Supermarkets could raise their prepared foods energy by teaming up with mobile food entrepreneurs.
Too many food trucks to the party are ruining a good thing for consumers who want innovative food on the go without muss or fuss or expensive prices. They don’t offer restaurant experiences, and they fill a middle ground when people lack time for a sit-down meal. Take rent out of the equation, and of course their prices are hard to beat.
Yet their inventiveness is their reason for being. These cooks-marketers have brought exciting foods to the streets. They’ve opened access to the foods they feel passionate about, and they’ve removed intimidation and expense from the experience of consumer trial. With enough dough, some will ladder up to open their own restaurants or food stores.
Their early success has drawn imitators. While brick-and-mortar eateries tolerated some trucks in their area, the numbers of mobile food operators in some markets have grown too great to ignore. So police have to disperse them all when they enforce restrictions. Some operators use Twitter, Facebook and Foursquare to announce their upcoming and current locations so their fan bases can follow.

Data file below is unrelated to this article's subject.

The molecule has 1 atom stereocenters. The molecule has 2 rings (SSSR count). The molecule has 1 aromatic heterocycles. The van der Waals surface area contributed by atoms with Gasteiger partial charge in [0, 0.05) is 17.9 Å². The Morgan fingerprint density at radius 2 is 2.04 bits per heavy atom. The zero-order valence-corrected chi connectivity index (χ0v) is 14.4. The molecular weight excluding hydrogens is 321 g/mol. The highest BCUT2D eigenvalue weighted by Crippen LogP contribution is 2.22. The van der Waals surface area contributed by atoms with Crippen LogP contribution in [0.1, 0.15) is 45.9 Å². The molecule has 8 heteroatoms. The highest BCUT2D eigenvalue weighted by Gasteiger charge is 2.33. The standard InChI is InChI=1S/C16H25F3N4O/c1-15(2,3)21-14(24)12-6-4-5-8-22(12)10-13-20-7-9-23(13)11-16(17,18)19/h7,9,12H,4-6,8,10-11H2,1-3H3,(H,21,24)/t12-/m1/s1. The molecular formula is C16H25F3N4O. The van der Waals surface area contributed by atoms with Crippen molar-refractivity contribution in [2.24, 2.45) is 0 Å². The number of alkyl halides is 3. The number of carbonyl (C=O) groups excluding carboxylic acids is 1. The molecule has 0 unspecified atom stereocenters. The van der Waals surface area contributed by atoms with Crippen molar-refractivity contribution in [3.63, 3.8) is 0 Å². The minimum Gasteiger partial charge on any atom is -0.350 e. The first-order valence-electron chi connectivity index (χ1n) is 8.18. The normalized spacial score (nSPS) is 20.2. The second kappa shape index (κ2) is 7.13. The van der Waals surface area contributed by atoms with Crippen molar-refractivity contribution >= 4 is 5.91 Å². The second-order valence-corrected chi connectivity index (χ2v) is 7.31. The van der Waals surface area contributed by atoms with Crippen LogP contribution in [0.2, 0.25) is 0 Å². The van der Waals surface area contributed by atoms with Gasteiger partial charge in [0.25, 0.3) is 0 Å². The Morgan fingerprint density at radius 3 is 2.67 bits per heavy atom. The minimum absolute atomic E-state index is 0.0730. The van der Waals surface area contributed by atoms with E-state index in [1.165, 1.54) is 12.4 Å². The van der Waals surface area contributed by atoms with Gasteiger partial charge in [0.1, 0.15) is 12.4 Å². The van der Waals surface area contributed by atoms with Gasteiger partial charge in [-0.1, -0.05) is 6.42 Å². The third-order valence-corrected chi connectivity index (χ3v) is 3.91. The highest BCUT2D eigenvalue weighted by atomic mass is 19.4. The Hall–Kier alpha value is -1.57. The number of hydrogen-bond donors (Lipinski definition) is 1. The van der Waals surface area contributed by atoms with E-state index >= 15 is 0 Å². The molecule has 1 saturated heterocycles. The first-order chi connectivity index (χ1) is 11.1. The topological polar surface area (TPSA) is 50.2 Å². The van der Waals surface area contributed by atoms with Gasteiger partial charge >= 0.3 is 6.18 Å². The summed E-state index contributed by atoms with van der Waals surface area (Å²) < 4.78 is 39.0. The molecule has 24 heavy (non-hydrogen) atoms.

If food trucks can’t expand further in their current form, what’s next?
The Lempert Report urges supermarkets to look into hiring or partnering with these food entrepreneurs. They’d bring an excitement to the retailer brand. They could serve as test markets for foods that could be sold and marketed in the store delis and prepared food sections. Imagine the power of ‘try it here first’ campaigns. As local personalities, they could do spot appearances in the stores and help romance the food. They could help teach retailers how to engage local food fans with social media.
The food truck generation has a multitude of skills to make prepared foods more fun and dynamic in supermarkets.